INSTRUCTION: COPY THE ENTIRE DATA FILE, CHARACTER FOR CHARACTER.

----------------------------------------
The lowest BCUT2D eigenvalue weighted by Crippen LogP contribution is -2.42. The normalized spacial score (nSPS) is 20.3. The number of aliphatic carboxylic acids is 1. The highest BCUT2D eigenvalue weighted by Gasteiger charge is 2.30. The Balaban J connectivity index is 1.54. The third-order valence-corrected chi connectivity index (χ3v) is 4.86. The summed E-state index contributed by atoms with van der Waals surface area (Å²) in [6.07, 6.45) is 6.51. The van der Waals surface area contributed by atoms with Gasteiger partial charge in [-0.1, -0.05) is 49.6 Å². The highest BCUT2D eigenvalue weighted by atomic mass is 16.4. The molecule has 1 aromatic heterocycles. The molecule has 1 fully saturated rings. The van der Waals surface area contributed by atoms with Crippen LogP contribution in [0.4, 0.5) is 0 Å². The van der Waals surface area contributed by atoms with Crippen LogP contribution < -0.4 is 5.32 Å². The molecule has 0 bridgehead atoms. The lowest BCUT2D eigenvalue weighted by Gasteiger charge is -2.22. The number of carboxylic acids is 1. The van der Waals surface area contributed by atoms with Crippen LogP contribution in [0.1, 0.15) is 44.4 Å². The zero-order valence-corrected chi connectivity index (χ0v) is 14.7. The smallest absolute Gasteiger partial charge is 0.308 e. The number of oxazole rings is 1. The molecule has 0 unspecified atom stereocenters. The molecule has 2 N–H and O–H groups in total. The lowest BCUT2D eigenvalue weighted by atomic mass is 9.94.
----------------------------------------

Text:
The lowest BCUT2D eigenvalue weighted by Crippen LogP contribution is -2.42. The normalized spacial score (nSPS) is 20.3. The number of aliphatic carboxylic acids is 1. The highest BCUT2D eigenvalue weighted by Gasteiger charge is 2.30. The Balaban J connectivity index is 1.54. The third-order valence-corrected chi connectivity index (χ3v) is 4.86. The summed E-state index contributed by atoms with van der Waals surface area (Å²) in [6.07, 6.45) is 6.51. The van der Waals surface area contributed by atoms with Gasteiger partial charge in [-0.1, -0.05) is 49.6 Å². The highest BCUT2D eigenvalue weighted by atomic mass is 16.4. The molecule has 1 aromatic heterocycles. The molecule has 1 fully saturated rings. The van der Waals surface area contributed by atoms with Crippen LogP contribution in [0.4, 0.5) is 0 Å². The van der Waals surface area contributed by atoms with Crippen LogP contribution < -0.4 is 5.32 Å². The molecule has 0 bridgehead atoms. The lowest BCUT2D eigenvalue weighted by Gasteiger charge is -2.22. The number of carboxylic acids is 1. The van der Waals surface area contributed by atoms with Crippen LogP contribution in [0.1, 0.15) is 44.4 Å². The zero-order valence-corrected chi connectivity index (χ0v) is 14.7. The smallest absolute Gasteiger partial charge is 0.308 e. The number of oxazole rings is 1. The molecule has 0 unspecified atom stereocenters. The molecule has 2 N–H and O–H groups in total. The lowest BCUT2D eigenvalue weighted by atomic mass is 9.94.